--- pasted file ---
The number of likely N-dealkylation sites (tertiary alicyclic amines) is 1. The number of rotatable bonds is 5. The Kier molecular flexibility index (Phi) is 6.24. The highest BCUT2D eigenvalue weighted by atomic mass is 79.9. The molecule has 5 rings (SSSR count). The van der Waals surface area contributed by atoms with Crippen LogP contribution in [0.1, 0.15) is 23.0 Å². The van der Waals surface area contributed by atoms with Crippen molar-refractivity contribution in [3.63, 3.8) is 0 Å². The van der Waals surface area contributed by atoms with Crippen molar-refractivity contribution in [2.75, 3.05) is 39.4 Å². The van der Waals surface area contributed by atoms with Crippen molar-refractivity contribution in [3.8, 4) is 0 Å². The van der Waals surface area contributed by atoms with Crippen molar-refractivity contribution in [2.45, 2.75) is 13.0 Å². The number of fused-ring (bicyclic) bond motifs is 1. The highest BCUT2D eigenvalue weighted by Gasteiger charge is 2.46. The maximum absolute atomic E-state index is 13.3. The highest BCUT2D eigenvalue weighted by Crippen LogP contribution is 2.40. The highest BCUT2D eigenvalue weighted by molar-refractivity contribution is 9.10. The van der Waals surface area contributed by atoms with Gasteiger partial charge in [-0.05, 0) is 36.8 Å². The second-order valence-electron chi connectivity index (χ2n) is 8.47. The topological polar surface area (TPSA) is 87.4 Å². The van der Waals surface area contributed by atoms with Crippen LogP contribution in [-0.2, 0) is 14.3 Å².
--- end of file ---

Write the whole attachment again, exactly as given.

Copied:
The number of likely N-dealkylation sites (tertiary alicyclic amines) is 1. The number of rotatable bonds is 5. The Kier molecular flexibility index (Phi) is 6.24. The highest BCUT2D eigenvalue weighted by atomic mass is 79.9. The molecule has 5 rings (SSSR count). The van der Waals surface area contributed by atoms with Crippen LogP contribution in [0.1, 0.15) is 23.0 Å². The van der Waals surface area contributed by atoms with Crippen molar-refractivity contribution in [3.63, 3.8) is 0 Å². The van der Waals surface area contributed by atoms with Crippen molar-refractivity contribution in [2.75, 3.05) is 39.4 Å². The van der Waals surface area contributed by atoms with Crippen molar-refractivity contribution in [3.8, 4) is 0 Å². The van der Waals surface area contributed by atoms with Crippen molar-refractivity contribution in [2.45, 2.75) is 13.0 Å². The number of fused-ring (bicyclic) bond motifs is 1. The highest BCUT2D eigenvalue weighted by Gasteiger charge is 2.46. The maximum absolute atomic E-state index is 13.3. The highest BCUT2D eigenvalue weighted by Crippen LogP contribution is 2.40. The highest BCUT2D eigenvalue weighted by molar-refractivity contribution is 9.10. The van der Waals surface area contributed by atoms with Gasteiger partial charge in [-0.05, 0) is 36.8 Å². The second-order valence-electron chi connectivity index (χ2n) is 8.47. The topological polar surface area (TPSA) is 87.4 Å². The van der Waals surface area contributed by atoms with Crippen LogP contribution in [-0.2, 0) is 14.3 Å².